An Assorted Archive of Travel, Youth

I very nearly threw all of those envelopes of negatives directly into the trash.

They’d been crammed together like trash, separated from their prints and randomly crumpled in one bulging envelope. Resented as future trash, just another thing to keep track of until then. Even when I was using film, (ha what? I used film once?) I had never understood why the drug store gave me these damn things with my prints. Negatives! For what — pictures I’d taken as some goofball kid in high school, 4x6s I’d already carefully pasted into collages and scrapbooks?

That’s exactly what those photos were good for, I thought. Negatives are for Real Photographers. Negatives are for the diehards of technology, the chemists, the artists, the luddite sages.

But then I held one dented, tiger’s eye strip up to the light.

What! I’d forgotten about this one. And what’s this? I must have given that print away. Hey, I realized, I want another chance with these.

I got my first digital camera (1.3 megapixel, cutting edge!) second semester of my Freshman year in college, and it was around then I started getting interested in photography as a thing I wanted to get better at: being able to see the result immediately was huge in figuring out what worked, and instant gratification has a way of becoming addictive. Since then I’ve gone through a few desk top computers, a few external hard drives. In the processes a lot of those early digital photos were lost. Data got corrupted, I didn’t transfer something correctly: for the majority of them, I honestly don’t know what happened to them. Even when present those photos were always intangible, disappearing with the click of a power switch.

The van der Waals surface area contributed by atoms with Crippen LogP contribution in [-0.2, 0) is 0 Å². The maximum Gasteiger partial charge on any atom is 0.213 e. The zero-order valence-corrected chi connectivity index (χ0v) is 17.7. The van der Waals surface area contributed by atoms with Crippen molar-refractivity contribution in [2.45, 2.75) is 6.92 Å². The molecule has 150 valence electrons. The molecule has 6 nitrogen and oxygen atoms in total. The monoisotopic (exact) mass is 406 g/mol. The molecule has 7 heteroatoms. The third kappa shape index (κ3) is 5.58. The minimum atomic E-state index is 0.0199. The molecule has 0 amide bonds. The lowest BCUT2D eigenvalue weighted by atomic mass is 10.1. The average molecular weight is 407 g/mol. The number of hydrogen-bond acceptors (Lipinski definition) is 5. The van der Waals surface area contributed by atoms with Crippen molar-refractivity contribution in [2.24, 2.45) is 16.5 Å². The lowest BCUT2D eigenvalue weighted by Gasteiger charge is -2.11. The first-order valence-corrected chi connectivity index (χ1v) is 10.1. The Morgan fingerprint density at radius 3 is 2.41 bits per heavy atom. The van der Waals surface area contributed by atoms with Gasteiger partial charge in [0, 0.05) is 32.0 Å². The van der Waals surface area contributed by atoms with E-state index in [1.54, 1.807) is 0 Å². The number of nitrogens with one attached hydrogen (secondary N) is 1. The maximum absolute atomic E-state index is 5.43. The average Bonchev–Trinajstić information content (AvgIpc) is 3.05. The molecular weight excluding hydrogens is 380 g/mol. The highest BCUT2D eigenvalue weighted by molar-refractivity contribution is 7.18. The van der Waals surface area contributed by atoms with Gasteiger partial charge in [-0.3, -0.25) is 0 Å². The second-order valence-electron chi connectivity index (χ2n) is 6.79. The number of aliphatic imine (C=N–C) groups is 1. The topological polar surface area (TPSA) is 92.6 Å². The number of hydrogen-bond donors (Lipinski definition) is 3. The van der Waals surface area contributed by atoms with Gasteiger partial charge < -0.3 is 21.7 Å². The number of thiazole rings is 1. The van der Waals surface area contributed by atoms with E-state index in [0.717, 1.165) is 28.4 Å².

But these negatives, randomly jammed together with no indication of date or location, managed to survive those haphazard, careless years. Instead of throwing them in the trash, I could just put them all in a ziplock bag and mail them to a scanning service. Why not right?

And so, ladies and gentlemen, through the miracle of past technology meeting present, I give to you the fine results of my first photoshoot. (I’d like to say I took this around age eight, but I think it may have been more like thirteen.)

Full album of random life experiences, age 16-19: here.

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